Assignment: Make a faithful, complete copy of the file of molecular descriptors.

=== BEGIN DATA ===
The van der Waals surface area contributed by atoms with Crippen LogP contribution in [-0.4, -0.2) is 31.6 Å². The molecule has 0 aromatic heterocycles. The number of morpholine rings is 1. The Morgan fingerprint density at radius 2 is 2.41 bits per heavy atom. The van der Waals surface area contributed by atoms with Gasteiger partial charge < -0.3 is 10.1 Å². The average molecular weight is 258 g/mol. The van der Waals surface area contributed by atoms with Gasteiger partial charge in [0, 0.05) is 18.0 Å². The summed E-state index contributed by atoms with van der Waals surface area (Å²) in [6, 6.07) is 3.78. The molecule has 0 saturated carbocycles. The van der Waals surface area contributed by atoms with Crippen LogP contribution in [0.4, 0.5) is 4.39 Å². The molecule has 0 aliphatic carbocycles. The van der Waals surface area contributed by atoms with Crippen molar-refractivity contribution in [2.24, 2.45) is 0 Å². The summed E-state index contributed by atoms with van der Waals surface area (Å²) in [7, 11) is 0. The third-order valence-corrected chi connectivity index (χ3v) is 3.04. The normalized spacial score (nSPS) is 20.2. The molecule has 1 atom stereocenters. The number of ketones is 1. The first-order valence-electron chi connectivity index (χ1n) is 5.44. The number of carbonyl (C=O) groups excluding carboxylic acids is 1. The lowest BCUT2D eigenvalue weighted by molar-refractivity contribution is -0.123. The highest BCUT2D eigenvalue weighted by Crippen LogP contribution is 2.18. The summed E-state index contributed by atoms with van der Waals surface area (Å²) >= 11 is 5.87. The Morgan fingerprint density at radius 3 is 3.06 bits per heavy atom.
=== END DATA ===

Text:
The van der Waals surface area contributed by atoms with Crippen LogP contribution in [-0.4, -0.2) is 31.6 Å². The molecule has 0 aromatic heterocycles. The number of morpholine rings is 1. The Morgan fingerprint density at radius 2 is 2.41 bits per heavy atom. The van der Waals surface area contributed by atoms with Gasteiger partial charge < -0.3 is 10.1 Å². The average molecular weight is 258 g/mol. The van der Waals surface area contributed by atoms with Gasteiger partial charge in [0, 0.05) is 18.0 Å². The summed E-state index contributed by atoms with van der Waals surface area (Å²) in [6, 6.07) is 3.78. The molecule has 0 saturated carbocycles. The van der Waals surface area contributed by atoms with Crippen LogP contribution in [0.4, 0.5) is 4.39 Å². The molecule has 0 aliphatic carbocycles. The van der Waals surface area contributed by atoms with Crippen molar-refractivity contribution in [2.24, 2.45) is 0 Å². The summed E-state index contributed by atoms with van der Waals surface area (Å²) in [7, 11) is 0. The third-order valence-corrected chi connectivity index (χ3v) is 3.04. The normalized spacial score (nSPS) is 20.2. The molecule has 1 atom stereocenters. The number of ketones is 1. The first-order valence-electron chi connectivity index (χ1n) is 5.44. The number of carbonyl (C=O) groups excluding carboxylic acids is 1. The lowest BCUT2D eigenvalue weighted by molar-refractivity contribution is -0.123. The highest BCUT2D eigenvalue weighted by Crippen LogP contribution is 2.18. The summed E-state index contributed by atoms with van der Waals surface area (Å²) >= 11 is 5.87. The Morgan fingerprint density at radius 3 is 3.06 bits per heavy atom.